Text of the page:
AUG 19, 2021 9:00 AM PDT

Protect Our Potatoes on Potato Day

WRITTEN BY: Samantha Lott

Happy National Potato Day! Potatoes are a delicious part of many foods for people across the globe, but what do you know about potatoes? Potatoes grow underground, contain many vitamins and minerals, and are the fourth most important food crop worldwide producing more food per acre than all other food crops.

Not many people know about the challenges that farmers face when growing the massive numbers of crops we require. Many pests and diseases particularly affect potato plants that farmers must always be aware of. About 22 percent (65 million tons) of potato crops annually are destroyed by plant diseases and pests worldwide. Some of the forty-plus diseases include potato wilt disease from the Ralstonia solanacearum bacteria, blackleg disease from Dickeya bacteria, Potato virus X, Potato virus Y, Potato leaf roll virus, and Potato Wart fungus. Then there are all the insect and animal pests that also affect our potato crops. One of the common pests of potatoes that the USDA is constantly guarding against is the Pale Cyst nematode, Globodera pallida.

Though currently only in a small part of Idaho and Newfoundland, Canada, it could cause enormous problems for our potato production if the nematode spreads. The pale cyst nematode also attacks other plants in the potato family, like tomatoes, peppers, and eggplants. When left uncontrolled, the nematodes can cause a 20-70% loss of potato yields every season. The pale cyst nematode can survive in soil up to forty inches deep for more than 20 years, so making sure soil doesn’t move around is a top priority. The USDA has strict rules about transporting soils that could harbor destructive pests like the nematodes. All farm equipment should be pressure washed and or steam cleaned between farm sites to prevent the transmission of pests like the nematode.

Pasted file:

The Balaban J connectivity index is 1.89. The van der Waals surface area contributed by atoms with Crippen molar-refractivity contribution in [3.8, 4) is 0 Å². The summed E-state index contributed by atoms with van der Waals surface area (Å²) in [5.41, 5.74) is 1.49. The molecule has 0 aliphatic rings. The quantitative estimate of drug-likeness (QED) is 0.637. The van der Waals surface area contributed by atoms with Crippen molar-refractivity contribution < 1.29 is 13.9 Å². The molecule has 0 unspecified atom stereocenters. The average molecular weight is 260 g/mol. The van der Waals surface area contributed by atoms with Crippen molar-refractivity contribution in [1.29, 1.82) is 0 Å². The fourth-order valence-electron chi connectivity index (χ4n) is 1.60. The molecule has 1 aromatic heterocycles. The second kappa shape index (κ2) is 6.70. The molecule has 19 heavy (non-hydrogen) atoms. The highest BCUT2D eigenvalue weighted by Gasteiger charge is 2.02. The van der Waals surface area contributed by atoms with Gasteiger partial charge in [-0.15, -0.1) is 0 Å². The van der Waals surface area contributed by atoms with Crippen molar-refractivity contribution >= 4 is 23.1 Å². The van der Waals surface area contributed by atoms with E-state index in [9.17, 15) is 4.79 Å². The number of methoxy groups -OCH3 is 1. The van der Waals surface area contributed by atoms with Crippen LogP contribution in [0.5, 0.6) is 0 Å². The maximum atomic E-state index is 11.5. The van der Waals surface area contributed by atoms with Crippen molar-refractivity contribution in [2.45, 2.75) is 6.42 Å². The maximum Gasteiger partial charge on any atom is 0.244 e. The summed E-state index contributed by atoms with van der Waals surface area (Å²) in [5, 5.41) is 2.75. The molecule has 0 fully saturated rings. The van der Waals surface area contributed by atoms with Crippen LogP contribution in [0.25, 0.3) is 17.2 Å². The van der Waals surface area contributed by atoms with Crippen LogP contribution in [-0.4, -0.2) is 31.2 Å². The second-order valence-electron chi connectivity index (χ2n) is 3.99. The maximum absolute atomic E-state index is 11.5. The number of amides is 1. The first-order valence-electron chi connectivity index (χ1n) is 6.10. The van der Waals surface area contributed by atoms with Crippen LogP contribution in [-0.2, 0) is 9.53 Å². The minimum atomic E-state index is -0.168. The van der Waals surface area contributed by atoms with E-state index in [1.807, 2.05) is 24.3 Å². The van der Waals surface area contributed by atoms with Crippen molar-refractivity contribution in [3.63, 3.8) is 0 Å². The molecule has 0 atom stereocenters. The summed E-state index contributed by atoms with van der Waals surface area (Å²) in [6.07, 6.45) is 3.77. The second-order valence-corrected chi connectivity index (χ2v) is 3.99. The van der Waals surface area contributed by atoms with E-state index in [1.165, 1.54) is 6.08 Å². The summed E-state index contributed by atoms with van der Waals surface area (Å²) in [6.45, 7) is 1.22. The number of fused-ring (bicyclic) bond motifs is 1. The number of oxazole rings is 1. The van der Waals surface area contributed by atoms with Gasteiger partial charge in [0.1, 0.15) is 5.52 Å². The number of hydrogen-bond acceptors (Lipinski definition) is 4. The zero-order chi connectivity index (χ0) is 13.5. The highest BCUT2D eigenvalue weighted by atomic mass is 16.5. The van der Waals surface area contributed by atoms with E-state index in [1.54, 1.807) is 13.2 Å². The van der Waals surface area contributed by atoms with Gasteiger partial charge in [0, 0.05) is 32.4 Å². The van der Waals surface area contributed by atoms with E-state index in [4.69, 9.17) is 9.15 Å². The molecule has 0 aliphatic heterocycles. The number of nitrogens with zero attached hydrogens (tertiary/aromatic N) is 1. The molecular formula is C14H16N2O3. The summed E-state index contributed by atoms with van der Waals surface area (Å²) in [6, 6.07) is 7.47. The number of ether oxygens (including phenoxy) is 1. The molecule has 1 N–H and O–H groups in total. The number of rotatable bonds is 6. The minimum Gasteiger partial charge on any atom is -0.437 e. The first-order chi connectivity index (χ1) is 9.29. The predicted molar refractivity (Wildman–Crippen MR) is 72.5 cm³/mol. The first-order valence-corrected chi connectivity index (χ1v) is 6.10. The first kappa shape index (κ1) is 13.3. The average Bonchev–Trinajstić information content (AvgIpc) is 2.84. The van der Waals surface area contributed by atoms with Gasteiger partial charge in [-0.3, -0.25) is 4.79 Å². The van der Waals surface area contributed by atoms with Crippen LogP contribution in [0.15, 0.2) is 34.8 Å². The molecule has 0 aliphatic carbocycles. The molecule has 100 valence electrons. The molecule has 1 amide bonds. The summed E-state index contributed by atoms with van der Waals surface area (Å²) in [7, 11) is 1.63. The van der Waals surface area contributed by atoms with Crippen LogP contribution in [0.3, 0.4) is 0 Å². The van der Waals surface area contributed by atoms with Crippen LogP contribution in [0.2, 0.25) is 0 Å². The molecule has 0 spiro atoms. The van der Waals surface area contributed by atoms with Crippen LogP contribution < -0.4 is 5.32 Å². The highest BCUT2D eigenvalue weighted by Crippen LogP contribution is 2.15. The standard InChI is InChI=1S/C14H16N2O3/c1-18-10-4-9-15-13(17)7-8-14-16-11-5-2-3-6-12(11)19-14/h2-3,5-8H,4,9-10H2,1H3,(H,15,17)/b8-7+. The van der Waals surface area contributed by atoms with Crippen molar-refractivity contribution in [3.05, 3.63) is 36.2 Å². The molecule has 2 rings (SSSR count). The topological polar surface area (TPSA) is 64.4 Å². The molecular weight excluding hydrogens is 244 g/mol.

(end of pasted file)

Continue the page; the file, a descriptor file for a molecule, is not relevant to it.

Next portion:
Photo of root cysts courtesy of USDA Agricultural Research Service

A recent study evaluated the potential for seed meal extract from mustard plants to be used against the pale cyst nematode in combination with a trap crop, Solanum sisymbriifolium, known as litchi tomato or sticky nightshade. The scientists found that this combination of seed extract and trap crops effectively controlled the nematode. Both egg viability and egg hatch were dramatically reduced in both greenhouse and field settings when both methods were used. This joint methodology could be used to reduce the numbers of nematodes long-term and manage our future potato crops, so we can eat them for many years to come.

 

Sources: University of Idaho ProQuest Dissertation Publishing, USDA, USDA Best Practices, USDA AgResearch Magazine, Journal of Agriculture and Food Research, Physiological and Molecular Plant Pathology, Journal of Agriculture and Food Research

 

About the Author
  • A dedicated and passionate naturalist, nature photographer, and freshwater biologist.
You May Also Like
JUL 14, 2021
Earth & The Environment
Clearance of Southeast Asian Forests is Accelerating
JUL 14, 2021
Clearance of Southeast Asian Forests is Accelerating
For years, researchers have been warning about the environmental consequences of deforestation in Southeast Asia, an are ...
AUG 09, 2021
Plants & Animals
Surprisingly, human nose adaptations are not always driven by colder climates
AUG 09, 2021
Surprisingly, human nose adaptations are not always driven by colder climates
New research suggests that human nose shape is not only driven by cold climates, as previously thought
AUG 12, 2021
Cannabis Sciences
Cannabis Cultivation Negatively Impacts the Environment
AUG 12, 2021
Cannabis Cultivation Negatively Impacts the Environment
Cannabis cultivation may have several damaging effects on the environment. The corresponding study was published in the& ...
AUG 15, 2021
Genetics & Genomics
Stunning Connection Between Bear DNA & Human Language Groups Is Revealed
AUG 15, 2021
Stunning Connection Between Bear DNA & Human Language Groups Is Revealed
Incredible findings from the wilds of coastal British Columbia have shown how closely linked animals, humans, and the en ...
AUG 15, 2021
Plants & Animals
The Killer Instinct of a Dainty Flower is Finally Exposed
AUG 15, 2021
The Killer Instinct of a Dainty Flower is Finally Exposed
The exotic Venus flytrap is a famous carnivorous plant that's easy to identify. But it seems that another carnivorous pl ...
AUG 30, 2021
Plants & Animals
Amphibious Whale Fossil Discovered in Egypt
AUG 30, 2021
Amphibious Whale Fossil Discovered in Egypt
The first animals that were ancestors of whales are thought to have been deer-like mammals that could walk on land about ...
Loading Comments...